The inadvertent condescension of such an attitude is appalling. First, it treats putative Otherness as a kind of holy cow: the Other is inscrutable, incomprehensible, and thus we must suspend judgment on its beliefs and actions. This attitude ought to be regarded as a symptom of intellectual laziness and even contempt, rather than a sign of reverence, respect, or sound intellectual procedure. Second, by treating the Other with this alleged absolute respect, the multicultural liberalist implicitly excludes the Other from her own moral scheme, one that for example values tolerance and proscribes cold-blooded murder. That is precisely how Khomeini escaped criticism from intellectual circles. The implication is that we cannot expect these Others to abide by our norms, which after all merely reflect our values. But this ruse is paper-thin. Despite our intellectual commitment to values relativity, we in reality believe that unjustifiable homicide is bad, which emphatically includes religious edicts that command it, and that this belief does not merely reflect our values. But our intellectual commitment to a relativistic values discourse strains us here toward a posture of extreme hypocrisy, and also contempt for the group we are supposedly respecting, whom we no longer regard as rational interlocutors with whom we can fruitfully engage in a potential debate. Instead, someone like Khomeini is uncritically accepted as representing the views of a people who we have already decided cannot be understood or related to in principle.

What I called the ugly underbelly of the moral relativism implied in values discourse is visible in more current affairs pertaining to relations between the West and the Islamic world. Both the headscarves debate in France and the Danish cartoon affair were couched strongly in terms of values discourse. Concerning the former, it was widely observed in editorials that the so-called “core secular values” of the republic were being threatened by young Islamic women, presumably with alien values, who attended school in headscarves; this led to a government ban. Apparently the other “core values” of liberty, fraternity, and equality took a back seat here, which include the values of free speech and religious tolerance. Likewise, the Danish cartoon affair was couched entirely in terms of the Western value of free speech, again versus the presumably alien values of the Islamic world. In both of these examples, rational mediation is rhetorically forestalled in principle. The “debate” is set up like the pieces on a chessboard; apart from reflecting an arrangement of intrinsic hostility, the “moves” are set in advance to play out this hostility. Given the premise of an impassable gulf in values, no other outcome is conceivable.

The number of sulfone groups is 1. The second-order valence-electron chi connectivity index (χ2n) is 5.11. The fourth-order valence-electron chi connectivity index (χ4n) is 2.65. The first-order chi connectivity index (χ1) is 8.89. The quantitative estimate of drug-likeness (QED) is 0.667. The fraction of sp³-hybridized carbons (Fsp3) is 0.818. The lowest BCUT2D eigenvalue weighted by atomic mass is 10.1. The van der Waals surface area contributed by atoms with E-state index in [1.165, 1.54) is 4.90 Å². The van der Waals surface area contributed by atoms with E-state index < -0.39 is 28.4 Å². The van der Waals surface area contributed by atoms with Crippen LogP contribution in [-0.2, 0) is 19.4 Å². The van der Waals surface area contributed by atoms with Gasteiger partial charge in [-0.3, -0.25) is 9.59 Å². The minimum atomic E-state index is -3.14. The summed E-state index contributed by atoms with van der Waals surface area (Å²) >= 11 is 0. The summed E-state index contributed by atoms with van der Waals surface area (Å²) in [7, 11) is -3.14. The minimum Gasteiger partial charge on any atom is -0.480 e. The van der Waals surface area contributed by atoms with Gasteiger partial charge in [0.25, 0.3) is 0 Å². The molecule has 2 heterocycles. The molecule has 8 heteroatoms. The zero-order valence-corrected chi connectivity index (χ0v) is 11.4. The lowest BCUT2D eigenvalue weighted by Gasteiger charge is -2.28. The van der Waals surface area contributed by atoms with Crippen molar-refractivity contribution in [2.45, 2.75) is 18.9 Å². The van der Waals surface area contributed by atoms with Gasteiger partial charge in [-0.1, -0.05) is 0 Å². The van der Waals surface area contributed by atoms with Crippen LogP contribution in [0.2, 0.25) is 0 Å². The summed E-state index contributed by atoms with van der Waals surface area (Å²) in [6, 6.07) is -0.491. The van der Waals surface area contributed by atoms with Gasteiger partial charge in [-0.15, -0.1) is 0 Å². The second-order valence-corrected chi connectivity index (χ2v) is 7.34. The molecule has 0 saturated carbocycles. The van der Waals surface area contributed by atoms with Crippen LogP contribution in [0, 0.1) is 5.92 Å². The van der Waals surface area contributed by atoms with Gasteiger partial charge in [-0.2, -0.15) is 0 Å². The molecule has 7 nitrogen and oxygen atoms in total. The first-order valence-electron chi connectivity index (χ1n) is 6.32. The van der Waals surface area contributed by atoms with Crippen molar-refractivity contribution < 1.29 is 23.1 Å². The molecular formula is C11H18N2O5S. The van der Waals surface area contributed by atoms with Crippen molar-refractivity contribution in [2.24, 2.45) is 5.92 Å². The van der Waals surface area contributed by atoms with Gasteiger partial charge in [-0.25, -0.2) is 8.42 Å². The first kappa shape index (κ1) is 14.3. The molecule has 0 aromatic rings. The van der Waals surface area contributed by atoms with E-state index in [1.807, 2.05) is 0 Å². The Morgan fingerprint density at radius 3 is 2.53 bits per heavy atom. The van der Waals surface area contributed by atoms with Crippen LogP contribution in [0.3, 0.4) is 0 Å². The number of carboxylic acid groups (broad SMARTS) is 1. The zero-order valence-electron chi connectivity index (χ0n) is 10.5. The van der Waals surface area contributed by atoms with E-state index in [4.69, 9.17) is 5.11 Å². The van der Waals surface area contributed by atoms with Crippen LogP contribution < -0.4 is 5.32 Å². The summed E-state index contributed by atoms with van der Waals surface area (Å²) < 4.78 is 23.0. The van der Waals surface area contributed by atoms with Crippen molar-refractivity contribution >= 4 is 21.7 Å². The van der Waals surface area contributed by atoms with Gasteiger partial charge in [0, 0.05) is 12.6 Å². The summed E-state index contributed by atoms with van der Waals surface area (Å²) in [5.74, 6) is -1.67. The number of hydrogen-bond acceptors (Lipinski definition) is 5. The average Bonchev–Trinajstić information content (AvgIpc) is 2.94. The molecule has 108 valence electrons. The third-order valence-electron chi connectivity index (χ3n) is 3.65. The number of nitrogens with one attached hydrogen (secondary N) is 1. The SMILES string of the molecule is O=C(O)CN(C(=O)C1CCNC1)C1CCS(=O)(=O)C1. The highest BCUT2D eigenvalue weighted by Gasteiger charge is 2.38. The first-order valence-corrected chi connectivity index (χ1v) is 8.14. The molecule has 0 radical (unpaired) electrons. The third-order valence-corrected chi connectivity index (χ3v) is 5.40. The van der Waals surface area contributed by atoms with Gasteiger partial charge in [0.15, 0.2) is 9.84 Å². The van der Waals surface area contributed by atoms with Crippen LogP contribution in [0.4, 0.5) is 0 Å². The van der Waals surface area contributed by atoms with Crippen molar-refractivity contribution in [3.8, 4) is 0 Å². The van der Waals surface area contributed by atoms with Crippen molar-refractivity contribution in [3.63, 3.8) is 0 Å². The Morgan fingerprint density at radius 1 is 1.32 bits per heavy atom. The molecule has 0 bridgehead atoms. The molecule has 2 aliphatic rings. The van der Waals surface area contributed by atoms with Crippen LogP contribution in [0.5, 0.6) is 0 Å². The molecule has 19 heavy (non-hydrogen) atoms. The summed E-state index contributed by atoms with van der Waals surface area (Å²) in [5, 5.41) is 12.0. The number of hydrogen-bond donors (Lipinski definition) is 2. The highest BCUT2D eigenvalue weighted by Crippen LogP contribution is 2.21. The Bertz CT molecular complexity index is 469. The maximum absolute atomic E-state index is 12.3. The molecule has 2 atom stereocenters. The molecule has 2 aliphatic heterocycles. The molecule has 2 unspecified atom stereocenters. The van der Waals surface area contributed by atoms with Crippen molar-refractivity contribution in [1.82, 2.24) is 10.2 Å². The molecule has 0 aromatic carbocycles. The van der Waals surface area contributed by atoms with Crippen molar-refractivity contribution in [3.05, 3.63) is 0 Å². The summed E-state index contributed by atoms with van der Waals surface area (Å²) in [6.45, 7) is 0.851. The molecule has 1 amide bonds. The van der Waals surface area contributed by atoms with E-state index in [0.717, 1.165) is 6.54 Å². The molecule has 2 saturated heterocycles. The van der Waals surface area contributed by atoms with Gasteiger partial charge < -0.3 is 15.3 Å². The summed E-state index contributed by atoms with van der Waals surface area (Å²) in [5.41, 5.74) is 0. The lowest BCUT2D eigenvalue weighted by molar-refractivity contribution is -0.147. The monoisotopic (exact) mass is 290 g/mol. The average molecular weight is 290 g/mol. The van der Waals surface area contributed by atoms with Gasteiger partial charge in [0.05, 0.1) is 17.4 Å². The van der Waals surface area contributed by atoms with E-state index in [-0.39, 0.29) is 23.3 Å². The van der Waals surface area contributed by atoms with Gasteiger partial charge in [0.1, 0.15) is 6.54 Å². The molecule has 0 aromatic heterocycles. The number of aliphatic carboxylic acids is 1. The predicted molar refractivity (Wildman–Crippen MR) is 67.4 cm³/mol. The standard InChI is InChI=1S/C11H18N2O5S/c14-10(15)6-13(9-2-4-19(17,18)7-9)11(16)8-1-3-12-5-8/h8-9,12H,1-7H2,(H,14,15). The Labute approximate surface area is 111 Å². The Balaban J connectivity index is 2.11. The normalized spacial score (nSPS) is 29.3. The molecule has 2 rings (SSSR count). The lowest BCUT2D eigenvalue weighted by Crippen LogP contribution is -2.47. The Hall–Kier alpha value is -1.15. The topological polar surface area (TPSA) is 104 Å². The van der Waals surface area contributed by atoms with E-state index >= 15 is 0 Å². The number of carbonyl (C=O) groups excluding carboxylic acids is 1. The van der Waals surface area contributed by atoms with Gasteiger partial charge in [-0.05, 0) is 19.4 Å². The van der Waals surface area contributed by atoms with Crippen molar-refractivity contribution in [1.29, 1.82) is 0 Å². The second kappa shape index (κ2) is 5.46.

These examples demonstrate that values discourse has the effect of seriously distorting public debate. To again use Huntington’s phrase, it invites a closing of ranks by all parties. Modern secularists become vehement and Muslims become defensive. That is because the normative dimension to debate has been entirely gutted. Huntington’s thesis concerning a clash of civilizations is in a sense trivially true almost to the point of tautology: if one starts from the premise of values incommensurability, and the parties in question genuinely value what they value, the inevitable outcome just is a clash. Absent rational-normative assumptions, so-called debate simply becomes a theater for various parties to announce the next conflagration. Here the virtue of tolerance simply drops out as irrelevant.

A version of this paper entitled “Is Tolerance Rational?” was presented at a conference on “Discrimination and Tolerance in the Middle East,” May 2-4, 2007, Lebanese American University. It is forthcoming in the conference proceedings, published by Orient-Institut Beirut.

Notes

1. Samuel Huntington, “The Clash of Civilizations?” Foreign Affairs 73, no. 3 (1993): 48.

2. Ibid., pp. 48–49.

3. A notable example of this critical tendency is found in Edward Said, “The Clash of Ignorance,” The Nation, October 22, 2001.

4. A good, if somewhat polemical, discussion of this episode may be found in Christopher Hitchens, God Is not Great: How Religion Poisons Everything (New York: Twelve, 2007). See also Ibn Warraq’s introduction and Salman Rushdie’s subsequent address to the Center of Inquiry here.